AFRICAN HISTORY OF MEAD
An excerpt from Chapter 10, The Art of Mead Tasting and Food Pairing
Mead has been made and drunk in Africa for a very long time, possibly as long as 20,000 to 40,000 years. Ancient hunter-gatherer tribes probably made mostly quick meads or short meads, which would be ready to drink within a matter of a few days or weeks, and would have both made the water safer to drink and the evening more pleasant.
African traditions for drinking mead include life milestones such as naming ceremonies for infants, weddings, and burials; at rain-making ceremonies; at festivals and social gatherings, and to seal the deal when settling disputes. Meads are also used as medicines, especially when various barks and herbs are included. Honey, including the alcohol made from it, is an important source of calories and the B-vitamins made by the yeasts (Steinkraus, 1996). African homebrew and traditionally-made meads and tej are typically cloudy or hazy, sweet, and often drunk while still fizzy and actively fermenting.
Tej is a small but highly visible subset of the larger class of African meads. Tej comes from Ethiopia, where it is considered the national drink. According to the Saba Tej Company of Rutherford, New Jersey, Ethiopia produces more honey than any other country in Africa and ferments 80% of that honey into Tej.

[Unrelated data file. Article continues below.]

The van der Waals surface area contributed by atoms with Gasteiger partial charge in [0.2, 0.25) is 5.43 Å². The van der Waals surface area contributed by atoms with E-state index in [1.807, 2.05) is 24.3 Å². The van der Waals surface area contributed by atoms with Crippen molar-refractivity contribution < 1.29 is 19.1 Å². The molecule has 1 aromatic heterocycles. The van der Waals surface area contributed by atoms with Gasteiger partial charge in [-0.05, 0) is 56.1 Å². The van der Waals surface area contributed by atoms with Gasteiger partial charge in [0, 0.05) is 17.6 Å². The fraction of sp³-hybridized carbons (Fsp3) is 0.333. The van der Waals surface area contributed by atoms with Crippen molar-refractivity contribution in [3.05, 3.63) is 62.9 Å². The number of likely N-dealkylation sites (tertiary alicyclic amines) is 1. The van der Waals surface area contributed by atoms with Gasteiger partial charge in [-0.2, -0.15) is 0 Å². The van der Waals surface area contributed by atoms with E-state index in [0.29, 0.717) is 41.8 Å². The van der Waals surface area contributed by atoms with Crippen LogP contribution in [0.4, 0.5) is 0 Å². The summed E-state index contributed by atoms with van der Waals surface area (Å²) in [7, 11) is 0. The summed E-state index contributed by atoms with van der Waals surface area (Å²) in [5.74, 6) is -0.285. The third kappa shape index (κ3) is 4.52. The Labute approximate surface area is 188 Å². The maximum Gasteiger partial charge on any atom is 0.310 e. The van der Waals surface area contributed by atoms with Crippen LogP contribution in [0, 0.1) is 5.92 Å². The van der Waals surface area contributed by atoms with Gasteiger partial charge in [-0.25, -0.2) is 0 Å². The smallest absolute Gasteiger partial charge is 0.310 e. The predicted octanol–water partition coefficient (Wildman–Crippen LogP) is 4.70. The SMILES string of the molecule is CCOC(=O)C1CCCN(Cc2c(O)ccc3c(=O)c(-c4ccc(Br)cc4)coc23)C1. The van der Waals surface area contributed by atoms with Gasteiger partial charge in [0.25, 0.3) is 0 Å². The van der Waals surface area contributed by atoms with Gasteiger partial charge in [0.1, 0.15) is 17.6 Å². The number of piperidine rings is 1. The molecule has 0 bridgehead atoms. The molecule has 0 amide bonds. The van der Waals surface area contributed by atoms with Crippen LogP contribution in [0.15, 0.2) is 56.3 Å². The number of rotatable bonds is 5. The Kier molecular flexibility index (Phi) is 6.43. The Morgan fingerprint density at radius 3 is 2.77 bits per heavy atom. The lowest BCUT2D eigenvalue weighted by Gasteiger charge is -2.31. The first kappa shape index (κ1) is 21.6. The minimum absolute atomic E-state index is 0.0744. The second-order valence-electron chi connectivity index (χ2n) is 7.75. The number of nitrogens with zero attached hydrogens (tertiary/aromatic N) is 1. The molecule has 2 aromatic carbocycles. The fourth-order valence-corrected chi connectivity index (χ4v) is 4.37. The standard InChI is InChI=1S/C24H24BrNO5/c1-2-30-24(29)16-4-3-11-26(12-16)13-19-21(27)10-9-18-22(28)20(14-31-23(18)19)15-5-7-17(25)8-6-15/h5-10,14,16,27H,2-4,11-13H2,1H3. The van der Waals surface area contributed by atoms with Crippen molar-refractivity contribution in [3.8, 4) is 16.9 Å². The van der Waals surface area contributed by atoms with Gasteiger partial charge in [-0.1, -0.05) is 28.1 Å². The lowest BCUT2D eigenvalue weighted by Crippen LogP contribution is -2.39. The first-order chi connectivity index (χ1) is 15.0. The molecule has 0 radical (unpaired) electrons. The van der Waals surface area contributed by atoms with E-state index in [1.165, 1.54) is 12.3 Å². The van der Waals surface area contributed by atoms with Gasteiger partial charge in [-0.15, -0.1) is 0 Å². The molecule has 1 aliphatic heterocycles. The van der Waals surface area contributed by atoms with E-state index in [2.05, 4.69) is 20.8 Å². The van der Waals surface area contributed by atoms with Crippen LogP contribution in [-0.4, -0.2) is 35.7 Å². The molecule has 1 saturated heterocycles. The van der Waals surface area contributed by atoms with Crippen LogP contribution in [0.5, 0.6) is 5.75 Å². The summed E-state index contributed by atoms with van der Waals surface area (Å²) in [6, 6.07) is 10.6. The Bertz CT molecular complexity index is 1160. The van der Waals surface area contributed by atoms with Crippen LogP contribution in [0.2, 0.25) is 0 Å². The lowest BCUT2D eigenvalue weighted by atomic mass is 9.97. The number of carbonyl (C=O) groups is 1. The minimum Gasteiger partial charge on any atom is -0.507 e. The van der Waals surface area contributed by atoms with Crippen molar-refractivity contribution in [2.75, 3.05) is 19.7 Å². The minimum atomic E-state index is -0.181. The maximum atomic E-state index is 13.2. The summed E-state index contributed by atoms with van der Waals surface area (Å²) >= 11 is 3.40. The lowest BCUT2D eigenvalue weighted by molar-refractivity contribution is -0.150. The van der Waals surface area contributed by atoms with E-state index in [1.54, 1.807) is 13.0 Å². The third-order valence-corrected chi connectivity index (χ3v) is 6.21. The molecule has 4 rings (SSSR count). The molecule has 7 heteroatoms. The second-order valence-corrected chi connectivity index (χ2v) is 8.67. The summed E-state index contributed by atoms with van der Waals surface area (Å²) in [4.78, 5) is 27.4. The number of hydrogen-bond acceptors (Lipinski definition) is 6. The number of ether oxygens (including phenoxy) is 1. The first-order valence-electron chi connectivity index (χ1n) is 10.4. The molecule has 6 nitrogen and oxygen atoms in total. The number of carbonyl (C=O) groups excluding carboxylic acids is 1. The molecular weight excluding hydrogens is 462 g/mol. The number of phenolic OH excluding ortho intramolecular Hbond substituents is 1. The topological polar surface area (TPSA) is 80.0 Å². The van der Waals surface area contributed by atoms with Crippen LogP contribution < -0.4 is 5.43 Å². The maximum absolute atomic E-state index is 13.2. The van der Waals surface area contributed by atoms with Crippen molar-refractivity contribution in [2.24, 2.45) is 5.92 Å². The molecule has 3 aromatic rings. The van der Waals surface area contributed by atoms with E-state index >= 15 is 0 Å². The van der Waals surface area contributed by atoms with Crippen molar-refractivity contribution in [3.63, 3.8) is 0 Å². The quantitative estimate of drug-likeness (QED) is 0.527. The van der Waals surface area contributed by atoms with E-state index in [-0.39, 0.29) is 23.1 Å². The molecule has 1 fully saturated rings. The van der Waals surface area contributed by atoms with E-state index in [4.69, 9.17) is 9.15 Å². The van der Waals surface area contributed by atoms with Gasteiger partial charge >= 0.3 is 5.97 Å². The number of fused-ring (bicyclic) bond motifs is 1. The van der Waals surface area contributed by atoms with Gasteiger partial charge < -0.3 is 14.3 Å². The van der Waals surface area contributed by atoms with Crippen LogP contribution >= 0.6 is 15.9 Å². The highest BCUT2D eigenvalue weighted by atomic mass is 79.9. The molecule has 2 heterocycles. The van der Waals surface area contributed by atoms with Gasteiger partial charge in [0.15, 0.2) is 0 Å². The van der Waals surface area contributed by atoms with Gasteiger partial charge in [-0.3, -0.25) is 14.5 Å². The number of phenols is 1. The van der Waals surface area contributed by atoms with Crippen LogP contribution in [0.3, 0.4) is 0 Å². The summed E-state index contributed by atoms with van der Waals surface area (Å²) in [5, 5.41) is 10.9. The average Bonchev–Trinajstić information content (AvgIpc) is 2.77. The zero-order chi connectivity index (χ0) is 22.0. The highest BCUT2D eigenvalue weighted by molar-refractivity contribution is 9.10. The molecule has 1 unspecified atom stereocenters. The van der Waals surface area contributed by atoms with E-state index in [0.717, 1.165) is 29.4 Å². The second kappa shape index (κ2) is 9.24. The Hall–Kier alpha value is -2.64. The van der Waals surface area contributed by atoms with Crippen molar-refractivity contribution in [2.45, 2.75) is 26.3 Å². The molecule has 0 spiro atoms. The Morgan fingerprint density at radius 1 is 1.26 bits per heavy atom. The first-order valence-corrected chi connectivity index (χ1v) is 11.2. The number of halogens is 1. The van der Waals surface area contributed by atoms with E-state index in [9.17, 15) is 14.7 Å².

Most Tej is produced through homebrewing, but many small companies make commercial versions. When travelling in East Africa, look for the local tej bets—these are local neighborhood pubs specializing exclusively in tej. They are often brewpubs, with the tej made on the premises, and the regular clientele often coins a descriptive name for a particular bet’s tej, for example, Edme Ketil (Age Extender), or Gedel Gibu (Go to Hell), apparently implying that the alcohol content is so high that one would fall down flat after drinking just a flask or two, according to addisfortune.net. For now, one can only dream of a future day in the U.S. when one can wander into a meadpub in any city and the only alcohol on the menu is a selection of house-made meads!
Recipes for traditional Ethiopian meads most commonly include gesho, a shrub-like tree that is a member of the buckthorn family. Its twigs and branches are used much like hops in modern beer making. Gesho both bitters and acts as a preservative and is still used in Tej today. Some Tej recipes additionally use various other local herbs, fruits, and spices, but this is the exception. For an authentic presentation, decant a bottle of Tej into a Berelè, a round-bottomed flask or decanter used exclusively for serving Tej.
The Ethiopian toast is “Le tenachin!” ... to your health!